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Marriage and Cohabitation$
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Arland Thornton, William G. Axinn, and Yu Xie

Print publication date: 2007

Print ISBN-13: 9780226798660

Published to Chicago Scholarship Online: February 2013

DOI: 10.7208/chicago/9780226798684.001.0001

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PRINTED FROM CHICAGO SCHOLARSHIP ONLINE (www.chicago.universitypressscholarship.com). (c) Copyright University of Chicago Press, 2022. All Rights Reserved. An individual user may print out a PDF of a single chapter of a monograph in CHSO for personal use.date: 27 May 2022

Educational Influences

Educational Influences

Chapter:
(p.265) CHAPTER TEN Educational Influences
Source:
Marriage and Cohabitation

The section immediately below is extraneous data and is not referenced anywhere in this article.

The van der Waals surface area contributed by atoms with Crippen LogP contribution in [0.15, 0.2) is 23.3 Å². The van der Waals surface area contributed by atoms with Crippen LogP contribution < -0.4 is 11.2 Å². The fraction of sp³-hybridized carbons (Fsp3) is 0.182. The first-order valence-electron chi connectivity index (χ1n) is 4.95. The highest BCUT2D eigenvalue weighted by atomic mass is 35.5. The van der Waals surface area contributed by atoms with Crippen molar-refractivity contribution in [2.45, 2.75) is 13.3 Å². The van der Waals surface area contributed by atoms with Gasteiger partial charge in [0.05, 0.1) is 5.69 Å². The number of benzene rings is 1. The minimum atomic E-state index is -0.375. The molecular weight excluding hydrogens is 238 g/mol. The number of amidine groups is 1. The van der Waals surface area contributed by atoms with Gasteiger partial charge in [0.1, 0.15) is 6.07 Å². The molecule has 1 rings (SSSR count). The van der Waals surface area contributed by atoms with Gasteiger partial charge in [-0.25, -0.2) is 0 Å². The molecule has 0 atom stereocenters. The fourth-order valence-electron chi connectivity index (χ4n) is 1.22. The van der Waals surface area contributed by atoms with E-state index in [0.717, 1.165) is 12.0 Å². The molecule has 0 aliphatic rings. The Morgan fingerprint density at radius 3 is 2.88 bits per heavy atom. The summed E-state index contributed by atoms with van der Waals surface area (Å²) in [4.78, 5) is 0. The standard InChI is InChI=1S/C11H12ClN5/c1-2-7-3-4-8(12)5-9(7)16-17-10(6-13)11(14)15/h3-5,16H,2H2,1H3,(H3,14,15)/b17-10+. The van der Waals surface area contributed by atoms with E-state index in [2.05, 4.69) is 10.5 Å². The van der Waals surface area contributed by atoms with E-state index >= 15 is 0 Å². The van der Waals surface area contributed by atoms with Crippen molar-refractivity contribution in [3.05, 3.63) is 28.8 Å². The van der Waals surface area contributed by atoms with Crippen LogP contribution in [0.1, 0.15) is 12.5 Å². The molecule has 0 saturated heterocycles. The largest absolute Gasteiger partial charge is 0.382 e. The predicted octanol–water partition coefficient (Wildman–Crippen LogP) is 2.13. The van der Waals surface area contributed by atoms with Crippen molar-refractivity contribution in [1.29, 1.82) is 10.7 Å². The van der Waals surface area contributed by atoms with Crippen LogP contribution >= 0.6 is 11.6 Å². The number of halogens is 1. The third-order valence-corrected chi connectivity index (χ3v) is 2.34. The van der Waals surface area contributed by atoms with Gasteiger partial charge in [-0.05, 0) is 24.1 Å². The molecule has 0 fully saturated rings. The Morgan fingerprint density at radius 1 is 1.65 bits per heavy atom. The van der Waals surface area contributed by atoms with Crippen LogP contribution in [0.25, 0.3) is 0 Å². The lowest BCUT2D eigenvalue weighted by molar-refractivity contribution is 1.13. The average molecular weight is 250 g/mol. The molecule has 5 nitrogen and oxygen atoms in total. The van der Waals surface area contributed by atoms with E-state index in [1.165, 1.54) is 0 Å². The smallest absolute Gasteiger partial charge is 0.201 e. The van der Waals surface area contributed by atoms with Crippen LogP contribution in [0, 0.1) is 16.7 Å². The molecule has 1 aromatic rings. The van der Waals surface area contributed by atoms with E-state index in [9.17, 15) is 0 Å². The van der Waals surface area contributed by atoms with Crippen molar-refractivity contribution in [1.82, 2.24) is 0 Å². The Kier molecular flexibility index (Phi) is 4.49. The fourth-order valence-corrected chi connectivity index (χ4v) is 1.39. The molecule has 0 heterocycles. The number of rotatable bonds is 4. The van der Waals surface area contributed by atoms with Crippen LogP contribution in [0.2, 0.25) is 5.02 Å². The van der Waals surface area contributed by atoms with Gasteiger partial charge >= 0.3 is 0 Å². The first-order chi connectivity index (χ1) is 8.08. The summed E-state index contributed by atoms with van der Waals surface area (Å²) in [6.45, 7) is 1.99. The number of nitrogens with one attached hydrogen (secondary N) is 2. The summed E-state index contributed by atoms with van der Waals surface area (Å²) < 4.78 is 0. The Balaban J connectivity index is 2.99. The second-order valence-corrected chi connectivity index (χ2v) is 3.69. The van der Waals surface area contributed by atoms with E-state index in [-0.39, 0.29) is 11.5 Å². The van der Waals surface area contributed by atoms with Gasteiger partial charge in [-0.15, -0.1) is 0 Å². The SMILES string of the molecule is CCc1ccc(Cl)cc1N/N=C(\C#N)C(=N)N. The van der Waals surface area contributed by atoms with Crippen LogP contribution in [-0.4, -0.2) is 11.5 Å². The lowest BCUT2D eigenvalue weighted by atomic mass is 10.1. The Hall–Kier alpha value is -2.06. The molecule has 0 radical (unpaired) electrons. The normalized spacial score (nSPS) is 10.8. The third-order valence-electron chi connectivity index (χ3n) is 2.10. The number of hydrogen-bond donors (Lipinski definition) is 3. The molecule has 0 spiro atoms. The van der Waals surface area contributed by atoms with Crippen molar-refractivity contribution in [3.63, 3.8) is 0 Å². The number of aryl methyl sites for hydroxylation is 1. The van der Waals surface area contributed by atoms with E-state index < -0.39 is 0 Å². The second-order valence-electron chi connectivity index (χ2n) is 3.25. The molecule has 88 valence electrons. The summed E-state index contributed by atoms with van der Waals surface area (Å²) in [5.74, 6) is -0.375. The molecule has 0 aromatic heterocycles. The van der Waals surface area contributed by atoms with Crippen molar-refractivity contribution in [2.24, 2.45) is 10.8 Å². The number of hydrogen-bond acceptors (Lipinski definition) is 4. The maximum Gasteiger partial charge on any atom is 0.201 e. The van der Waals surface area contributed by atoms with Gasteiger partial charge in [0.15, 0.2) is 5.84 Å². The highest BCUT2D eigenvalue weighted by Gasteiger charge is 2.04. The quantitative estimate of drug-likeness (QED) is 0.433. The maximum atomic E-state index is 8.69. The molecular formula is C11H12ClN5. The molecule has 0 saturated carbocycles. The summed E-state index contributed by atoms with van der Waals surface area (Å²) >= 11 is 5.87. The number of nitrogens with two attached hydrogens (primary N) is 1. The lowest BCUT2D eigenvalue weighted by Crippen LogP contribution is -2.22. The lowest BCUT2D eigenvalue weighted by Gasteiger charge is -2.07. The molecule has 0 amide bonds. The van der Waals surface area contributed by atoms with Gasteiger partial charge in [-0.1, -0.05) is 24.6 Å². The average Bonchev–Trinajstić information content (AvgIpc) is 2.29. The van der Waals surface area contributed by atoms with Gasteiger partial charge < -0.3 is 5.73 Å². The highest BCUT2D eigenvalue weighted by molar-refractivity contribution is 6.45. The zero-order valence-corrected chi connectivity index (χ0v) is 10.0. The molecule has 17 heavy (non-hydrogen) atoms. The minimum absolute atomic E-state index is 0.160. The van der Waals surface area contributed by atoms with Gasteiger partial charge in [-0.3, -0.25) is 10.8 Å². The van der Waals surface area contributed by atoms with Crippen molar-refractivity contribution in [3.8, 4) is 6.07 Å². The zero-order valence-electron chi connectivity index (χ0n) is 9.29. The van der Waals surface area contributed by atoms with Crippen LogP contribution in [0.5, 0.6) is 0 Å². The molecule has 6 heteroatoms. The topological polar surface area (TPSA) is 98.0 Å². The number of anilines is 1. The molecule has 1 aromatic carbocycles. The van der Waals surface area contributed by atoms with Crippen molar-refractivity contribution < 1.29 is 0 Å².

Author(s):

Arland Thornton

William G. Axinn

Yu Xie

Publisher:
University of Chicago Press
DOI:10.7208/chicago/9780226798684.003.0010

Because marriage in Western societies historically meant the establishment of independent households and economic units, couples who wanted to marry required the earning capacity to maintain considerable residential and economic independence from their parents. This chapter explores the independent effects of school enrollment and educational attainment on the rate of entering marriage and premarital cohabitation. It also examines the differences between the effects of full-time and part-time enrollment, and the potential dissipation of these effects as young people age. The chapter then assesses the effect of early variations in individuals' aspirations, ability, and enjoyment of school experiences, and, finally, discusses the extent to which experiences with school enrollment and attainment explain the effects of early variations in aspirations, ability, and enjoyment of school. Together, the results provide an extensive documentation of the influence of education on marriage and cohabiting behavior.

Keywords:   marriage, cohabitation, education, school enrollment, educational attainment, young people, aspirations, ability, enjoyment

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